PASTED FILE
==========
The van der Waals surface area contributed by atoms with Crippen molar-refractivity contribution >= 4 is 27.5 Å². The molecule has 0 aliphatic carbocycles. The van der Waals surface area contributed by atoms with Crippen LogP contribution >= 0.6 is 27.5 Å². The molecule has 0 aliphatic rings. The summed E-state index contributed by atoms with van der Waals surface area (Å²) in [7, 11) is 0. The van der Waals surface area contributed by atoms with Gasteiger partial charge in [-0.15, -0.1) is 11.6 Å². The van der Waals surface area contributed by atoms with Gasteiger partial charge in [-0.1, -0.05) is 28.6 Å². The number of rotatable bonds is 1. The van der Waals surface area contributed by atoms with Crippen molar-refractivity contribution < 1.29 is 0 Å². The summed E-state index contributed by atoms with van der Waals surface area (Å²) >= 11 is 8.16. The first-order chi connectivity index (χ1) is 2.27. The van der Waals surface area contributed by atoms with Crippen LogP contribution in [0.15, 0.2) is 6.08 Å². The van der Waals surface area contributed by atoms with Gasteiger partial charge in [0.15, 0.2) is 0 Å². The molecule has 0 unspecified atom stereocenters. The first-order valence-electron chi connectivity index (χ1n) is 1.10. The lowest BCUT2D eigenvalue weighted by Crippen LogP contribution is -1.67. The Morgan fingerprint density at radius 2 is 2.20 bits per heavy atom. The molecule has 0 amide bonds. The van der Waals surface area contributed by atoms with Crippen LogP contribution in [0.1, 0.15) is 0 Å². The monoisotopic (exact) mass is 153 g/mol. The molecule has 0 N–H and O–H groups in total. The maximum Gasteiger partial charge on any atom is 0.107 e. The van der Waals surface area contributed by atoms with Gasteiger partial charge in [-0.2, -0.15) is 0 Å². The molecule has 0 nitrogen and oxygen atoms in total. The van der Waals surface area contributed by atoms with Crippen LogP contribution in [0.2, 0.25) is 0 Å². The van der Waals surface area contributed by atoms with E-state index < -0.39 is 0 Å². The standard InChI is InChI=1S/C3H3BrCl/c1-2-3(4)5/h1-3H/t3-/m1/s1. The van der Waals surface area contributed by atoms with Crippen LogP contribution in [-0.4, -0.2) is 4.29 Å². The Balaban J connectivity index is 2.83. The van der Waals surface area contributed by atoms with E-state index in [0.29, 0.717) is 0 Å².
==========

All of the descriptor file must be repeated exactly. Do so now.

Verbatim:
The van der Waals surface area contributed by atoms with Crippen molar-refractivity contribution >= 4 is 27.5 Å². The molecule has 0 aliphatic carbocycles. The van der Waals surface area contributed by atoms with Crippen LogP contribution >= 0.6 is 27.5 Å². The molecule has 0 aliphatic rings. The summed E-state index contributed by atoms with van der Waals surface area (Å²) in [7, 11) is 0. The van der Waals surface area contributed by atoms with Gasteiger partial charge in [-0.15, -0.1) is 11.6 Å². The van der Waals surface area contributed by atoms with Gasteiger partial charge in [-0.1, -0.05) is 28.6 Å². The number of rotatable bonds is 1. The van der Waals surface area contributed by atoms with Crippen molar-refractivity contribution < 1.29 is 0 Å². The summed E-state index contributed by atoms with van der Waals surface area (Å²) >= 11 is 8.16. The first-order chi connectivity index (χ1) is 2.27. The van der Waals surface area contributed by atoms with Crippen LogP contribution in [0.15, 0.2) is 6.08 Å². The van der Waals surface area contributed by atoms with Gasteiger partial charge in [0.15, 0.2) is 0 Å². The molecule has 0 unspecified atom stereocenters. The first-order valence-electron chi connectivity index (χ1n) is 1.10. The lowest BCUT2D eigenvalue weighted by Crippen LogP contribution is -1.67. The Morgan fingerprint density at radius 2 is 2.20 bits per heavy atom. The molecule has 0 amide bonds. The van der Waals surface area contributed by atoms with Crippen LogP contribution in [0.1, 0.15) is 0 Å². The monoisotopic (exact) mass is 153 g/mol. The molecule has 0 N–H and O–H groups in total. The maximum Gasteiger partial charge on any atom is 0.107 e. The van der Waals surface area contributed by atoms with Gasteiger partial charge in [-0.2, -0.15) is 0 Å². The molecule has 0 nitrogen and oxygen atoms in total. The van der Waals surface area contributed by atoms with Crippen LogP contribution in [0.2, 0.25) is 0 Å². The van der Waals surface area contributed by atoms with E-state index < -0.39 is 0 Å². The standard InChI is InChI=1S/C3H3BrCl/c1-2-3(4)5/h1-3H/t3-/m1/s1. The van der Waals surface area contributed by atoms with Crippen LogP contribution in [-0.4, -0.2) is 4.29 Å². The Balaban J connectivity index is 2.83. The van der Waals surface area contributed by atoms with E-state index in [0.29, 0.717) is 0 Å².